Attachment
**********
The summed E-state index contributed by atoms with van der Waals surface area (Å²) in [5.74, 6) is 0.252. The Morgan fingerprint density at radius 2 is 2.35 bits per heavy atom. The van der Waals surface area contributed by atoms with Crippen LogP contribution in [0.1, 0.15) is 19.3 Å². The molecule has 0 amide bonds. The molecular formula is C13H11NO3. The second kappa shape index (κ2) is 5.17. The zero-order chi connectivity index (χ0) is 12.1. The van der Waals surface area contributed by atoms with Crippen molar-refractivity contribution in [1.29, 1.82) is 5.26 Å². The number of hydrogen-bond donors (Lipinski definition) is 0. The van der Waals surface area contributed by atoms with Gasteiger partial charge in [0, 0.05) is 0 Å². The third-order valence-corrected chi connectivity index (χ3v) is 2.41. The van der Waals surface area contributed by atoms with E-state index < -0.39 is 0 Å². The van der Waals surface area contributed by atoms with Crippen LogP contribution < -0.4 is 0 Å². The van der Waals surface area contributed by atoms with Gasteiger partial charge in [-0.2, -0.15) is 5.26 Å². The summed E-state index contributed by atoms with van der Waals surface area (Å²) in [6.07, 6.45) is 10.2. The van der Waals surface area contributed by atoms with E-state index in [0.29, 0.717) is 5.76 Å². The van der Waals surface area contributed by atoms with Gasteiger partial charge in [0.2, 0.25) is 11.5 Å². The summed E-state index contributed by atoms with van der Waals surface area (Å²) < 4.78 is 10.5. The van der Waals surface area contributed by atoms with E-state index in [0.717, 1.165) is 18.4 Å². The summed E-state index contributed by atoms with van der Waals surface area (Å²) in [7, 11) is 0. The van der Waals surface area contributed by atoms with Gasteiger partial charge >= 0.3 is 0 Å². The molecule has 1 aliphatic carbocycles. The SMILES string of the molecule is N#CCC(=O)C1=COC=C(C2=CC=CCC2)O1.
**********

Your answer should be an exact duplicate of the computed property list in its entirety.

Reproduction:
The summed E-state index contributed by atoms with van der Waals surface area (Å²) in [5.74, 6) is 0.252. The Morgan fingerprint density at radius 2 is 2.35 bits per heavy atom. The van der Waals surface area contributed by atoms with Crippen LogP contribution in [0.1, 0.15) is 19.3 Å². The molecule has 0 amide bonds. The molecular formula is C13H11NO3. The second kappa shape index (κ2) is 5.17. The zero-order chi connectivity index (χ0) is 12.1. The van der Waals surface area contributed by atoms with Crippen molar-refractivity contribution in [1.29, 1.82) is 5.26 Å². The number of hydrogen-bond donors (Lipinski definition) is 0. The van der Waals surface area contributed by atoms with Gasteiger partial charge in [0, 0.05) is 0 Å². The third-order valence-corrected chi connectivity index (χ3v) is 2.41. The van der Waals surface area contributed by atoms with E-state index < -0.39 is 0 Å². The van der Waals surface area contributed by atoms with Crippen LogP contribution < -0.4 is 0 Å². The van der Waals surface area contributed by atoms with Gasteiger partial charge in [-0.2, -0.15) is 5.26 Å². The summed E-state index contributed by atoms with van der Waals surface area (Å²) in [6.07, 6.45) is 10.2. The van der Waals surface area contributed by atoms with E-state index in [0.29, 0.717) is 5.76 Å². The van der Waals surface area contributed by atoms with Gasteiger partial charge in [0.2, 0.25) is 11.5 Å². The summed E-state index contributed by atoms with van der Waals surface area (Å²) < 4.78 is 10.5. The van der Waals surface area contributed by atoms with E-state index in [0.717, 1.165) is 18.4 Å². The summed E-state index contributed by atoms with van der Waals surface area (Å²) in [7, 11) is 0. The van der Waals surface area contributed by atoms with Gasteiger partial charge >= 0.3 is 0 Å². The molecule has 1 aliphatic carbocycles. The SMILES string of the molecule is N#CCC(=O)C1=COC=C(C2=CC=CCC2)O1.